[45] See Wordsworth, Gk. Test., note in loc.

There is no mention of any government except the Jews' internal administration; but then the native population of Babylon (unless perchance it be in the shape of the servants) does not enter into the story. The legal working at Babylon of this little "imperium in imperio" had plainly an unsatisfactory side, although Susanna's rights were vindicated by another power against injustice and oppression. Still, it may not be fair to condemn the whole system on the strength of this single instance.

The main drift of the tale indicates the existence of much corruption[46] in the presbytery; yet the heart of the exiled people in general had a healthy tone; witness the sorrowful sympathy with Susanna (v. 33), and the delight at justice being ultimately done (vv. 60, 63).

[46] Quintus Curtius (v. 1) gives a terrible account, in connection with Alexander's capture of this city, of Babylonian debauchery, which must have been of long standing when it had attained the pitch he indicates.

The Elders grossly abused Joacim's hospitality. Seemingly they had plenty of time to waste, and worse. It is noteworthy that two 'judges' were chosen, annually, it would seem, from the 'elders of the people.' This last phrase occurs in Numb. xi. 16, and is frequent in the N.T., but not with ἐκ as here.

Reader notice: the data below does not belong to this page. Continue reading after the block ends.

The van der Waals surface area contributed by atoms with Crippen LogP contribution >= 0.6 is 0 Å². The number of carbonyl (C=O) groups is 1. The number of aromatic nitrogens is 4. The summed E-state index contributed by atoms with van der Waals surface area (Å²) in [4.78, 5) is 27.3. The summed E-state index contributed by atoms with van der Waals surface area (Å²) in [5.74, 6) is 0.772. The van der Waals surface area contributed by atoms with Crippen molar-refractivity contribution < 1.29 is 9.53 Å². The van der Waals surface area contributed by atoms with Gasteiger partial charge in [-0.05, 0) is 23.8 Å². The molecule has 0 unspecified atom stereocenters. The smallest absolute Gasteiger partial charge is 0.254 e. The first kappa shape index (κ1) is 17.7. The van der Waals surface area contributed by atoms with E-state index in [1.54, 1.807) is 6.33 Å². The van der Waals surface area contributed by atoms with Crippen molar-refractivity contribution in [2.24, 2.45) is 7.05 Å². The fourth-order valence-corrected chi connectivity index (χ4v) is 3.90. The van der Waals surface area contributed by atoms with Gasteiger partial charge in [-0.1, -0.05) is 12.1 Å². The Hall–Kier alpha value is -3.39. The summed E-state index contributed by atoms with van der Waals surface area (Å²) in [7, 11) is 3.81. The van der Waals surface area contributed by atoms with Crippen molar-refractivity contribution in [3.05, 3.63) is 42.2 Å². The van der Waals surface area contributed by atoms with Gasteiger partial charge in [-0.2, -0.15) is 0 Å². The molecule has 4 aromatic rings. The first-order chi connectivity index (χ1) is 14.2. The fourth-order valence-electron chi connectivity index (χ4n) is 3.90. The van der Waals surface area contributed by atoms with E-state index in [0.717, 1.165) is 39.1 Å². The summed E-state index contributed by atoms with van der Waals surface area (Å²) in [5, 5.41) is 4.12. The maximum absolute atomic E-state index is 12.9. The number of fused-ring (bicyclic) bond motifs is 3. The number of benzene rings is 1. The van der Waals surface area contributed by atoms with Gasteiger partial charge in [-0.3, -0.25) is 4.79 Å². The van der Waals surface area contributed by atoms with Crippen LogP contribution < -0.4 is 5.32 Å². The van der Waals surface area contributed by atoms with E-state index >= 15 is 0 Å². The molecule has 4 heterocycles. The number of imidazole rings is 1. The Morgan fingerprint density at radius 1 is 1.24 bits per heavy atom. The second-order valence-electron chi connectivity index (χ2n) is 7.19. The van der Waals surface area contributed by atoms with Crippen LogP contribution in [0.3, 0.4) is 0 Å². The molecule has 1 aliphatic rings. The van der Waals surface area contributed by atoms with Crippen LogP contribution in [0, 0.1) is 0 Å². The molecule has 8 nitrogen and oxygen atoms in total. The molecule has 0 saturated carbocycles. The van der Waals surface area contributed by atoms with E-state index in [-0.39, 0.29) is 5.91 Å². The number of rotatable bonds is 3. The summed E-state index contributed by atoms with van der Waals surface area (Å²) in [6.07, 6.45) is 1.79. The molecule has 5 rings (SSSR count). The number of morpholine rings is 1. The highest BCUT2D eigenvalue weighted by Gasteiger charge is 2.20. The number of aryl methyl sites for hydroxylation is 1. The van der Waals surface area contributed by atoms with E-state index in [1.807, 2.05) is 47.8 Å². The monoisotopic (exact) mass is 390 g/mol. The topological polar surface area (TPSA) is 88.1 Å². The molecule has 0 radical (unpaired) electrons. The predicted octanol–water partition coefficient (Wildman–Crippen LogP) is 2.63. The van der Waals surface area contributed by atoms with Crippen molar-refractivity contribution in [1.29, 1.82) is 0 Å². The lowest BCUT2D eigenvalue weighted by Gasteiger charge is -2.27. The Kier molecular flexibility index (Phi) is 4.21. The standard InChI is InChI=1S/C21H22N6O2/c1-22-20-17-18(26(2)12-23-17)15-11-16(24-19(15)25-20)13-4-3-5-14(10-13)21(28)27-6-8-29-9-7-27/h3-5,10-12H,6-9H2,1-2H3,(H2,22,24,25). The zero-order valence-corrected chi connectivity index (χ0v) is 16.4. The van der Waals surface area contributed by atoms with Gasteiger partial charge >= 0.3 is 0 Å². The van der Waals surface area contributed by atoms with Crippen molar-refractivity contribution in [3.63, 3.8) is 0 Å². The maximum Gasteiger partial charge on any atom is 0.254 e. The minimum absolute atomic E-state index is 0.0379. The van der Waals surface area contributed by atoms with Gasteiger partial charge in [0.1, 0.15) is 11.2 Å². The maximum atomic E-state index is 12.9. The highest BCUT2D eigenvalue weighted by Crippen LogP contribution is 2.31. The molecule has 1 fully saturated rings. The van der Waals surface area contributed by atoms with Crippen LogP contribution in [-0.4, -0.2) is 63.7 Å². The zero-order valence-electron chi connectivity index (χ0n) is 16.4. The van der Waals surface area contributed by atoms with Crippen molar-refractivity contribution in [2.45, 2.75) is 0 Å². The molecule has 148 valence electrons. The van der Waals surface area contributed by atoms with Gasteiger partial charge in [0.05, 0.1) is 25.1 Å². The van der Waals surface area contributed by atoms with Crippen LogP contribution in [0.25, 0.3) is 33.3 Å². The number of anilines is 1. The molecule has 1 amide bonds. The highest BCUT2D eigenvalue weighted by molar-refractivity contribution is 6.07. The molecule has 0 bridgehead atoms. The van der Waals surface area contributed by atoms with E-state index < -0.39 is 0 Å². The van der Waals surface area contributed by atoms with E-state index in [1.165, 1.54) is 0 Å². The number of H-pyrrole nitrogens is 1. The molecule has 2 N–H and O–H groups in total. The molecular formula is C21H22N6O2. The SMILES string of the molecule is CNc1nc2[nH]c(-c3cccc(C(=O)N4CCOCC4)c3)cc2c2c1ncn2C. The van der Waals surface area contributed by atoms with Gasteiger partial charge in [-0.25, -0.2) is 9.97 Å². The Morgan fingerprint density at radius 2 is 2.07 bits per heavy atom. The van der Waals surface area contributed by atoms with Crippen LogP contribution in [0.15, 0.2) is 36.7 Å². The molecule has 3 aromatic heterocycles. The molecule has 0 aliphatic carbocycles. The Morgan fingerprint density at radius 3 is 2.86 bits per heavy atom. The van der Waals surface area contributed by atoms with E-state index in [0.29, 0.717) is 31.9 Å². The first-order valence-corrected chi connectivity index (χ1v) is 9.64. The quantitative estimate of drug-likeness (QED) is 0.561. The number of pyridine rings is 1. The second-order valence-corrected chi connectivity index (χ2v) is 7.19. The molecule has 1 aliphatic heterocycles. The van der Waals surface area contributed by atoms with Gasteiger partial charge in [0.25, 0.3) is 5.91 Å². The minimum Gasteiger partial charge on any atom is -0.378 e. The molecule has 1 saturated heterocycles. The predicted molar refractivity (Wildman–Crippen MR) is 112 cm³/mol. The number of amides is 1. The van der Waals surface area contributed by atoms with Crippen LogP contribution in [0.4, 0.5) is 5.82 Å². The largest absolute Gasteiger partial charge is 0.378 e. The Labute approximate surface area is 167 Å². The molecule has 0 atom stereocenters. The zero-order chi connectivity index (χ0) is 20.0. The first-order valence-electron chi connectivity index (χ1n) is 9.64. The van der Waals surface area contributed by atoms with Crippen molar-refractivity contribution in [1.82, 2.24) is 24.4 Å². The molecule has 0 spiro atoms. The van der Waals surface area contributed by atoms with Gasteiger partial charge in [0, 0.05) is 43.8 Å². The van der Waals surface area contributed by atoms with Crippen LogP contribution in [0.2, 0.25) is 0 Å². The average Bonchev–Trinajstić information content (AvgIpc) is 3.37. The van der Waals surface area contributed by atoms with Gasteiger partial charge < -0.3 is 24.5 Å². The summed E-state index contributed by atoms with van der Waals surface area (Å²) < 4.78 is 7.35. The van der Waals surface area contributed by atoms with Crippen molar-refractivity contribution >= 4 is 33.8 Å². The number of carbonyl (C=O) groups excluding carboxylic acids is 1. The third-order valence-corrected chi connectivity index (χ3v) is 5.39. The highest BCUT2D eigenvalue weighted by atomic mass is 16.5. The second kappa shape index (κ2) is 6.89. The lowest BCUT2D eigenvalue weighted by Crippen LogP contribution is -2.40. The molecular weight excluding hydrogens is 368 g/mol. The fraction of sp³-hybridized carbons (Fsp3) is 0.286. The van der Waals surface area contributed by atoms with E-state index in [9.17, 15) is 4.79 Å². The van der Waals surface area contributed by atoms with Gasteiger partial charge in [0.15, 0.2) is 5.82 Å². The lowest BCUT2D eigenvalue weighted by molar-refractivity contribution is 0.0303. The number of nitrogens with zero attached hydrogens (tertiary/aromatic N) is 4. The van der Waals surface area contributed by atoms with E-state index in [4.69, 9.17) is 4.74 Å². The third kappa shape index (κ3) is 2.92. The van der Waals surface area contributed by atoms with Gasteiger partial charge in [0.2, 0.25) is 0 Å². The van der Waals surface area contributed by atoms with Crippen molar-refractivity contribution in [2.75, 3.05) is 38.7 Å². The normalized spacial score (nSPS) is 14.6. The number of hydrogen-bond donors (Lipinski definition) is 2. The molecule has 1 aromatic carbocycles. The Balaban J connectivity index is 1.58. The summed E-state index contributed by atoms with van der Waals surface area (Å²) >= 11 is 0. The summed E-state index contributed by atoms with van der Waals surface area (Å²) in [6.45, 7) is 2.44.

The modest veiling of Susanna in v. 32, more distinctly expressed (ἠν γὰρ κατακαλυμμένη) in Θ than in Ο´, reminds one of Rebekah's veiling in Gen. xxiv. 65, and is quite in accordance with the custom of the country. So are the "oil and washing balls" of v. 17 (A.V. and R.V.); this last term is peculiar, and is used apparently for soap.[47] It is so employed in Gerard's Herbal, ed. 1633, p. 1526, where he says, "of this gum [storax] there are made sundry excellent perfumes... and sweet washing balls." The 'sawing' or 'cutting asunder' of v. 35 was a Babylonian punishment, as is shewn in ii. 5 and iii. 29 of the canonical book.

[47] "Soap making is the chief industry of modern Palestine" (Hastings' D.B. art. Soap).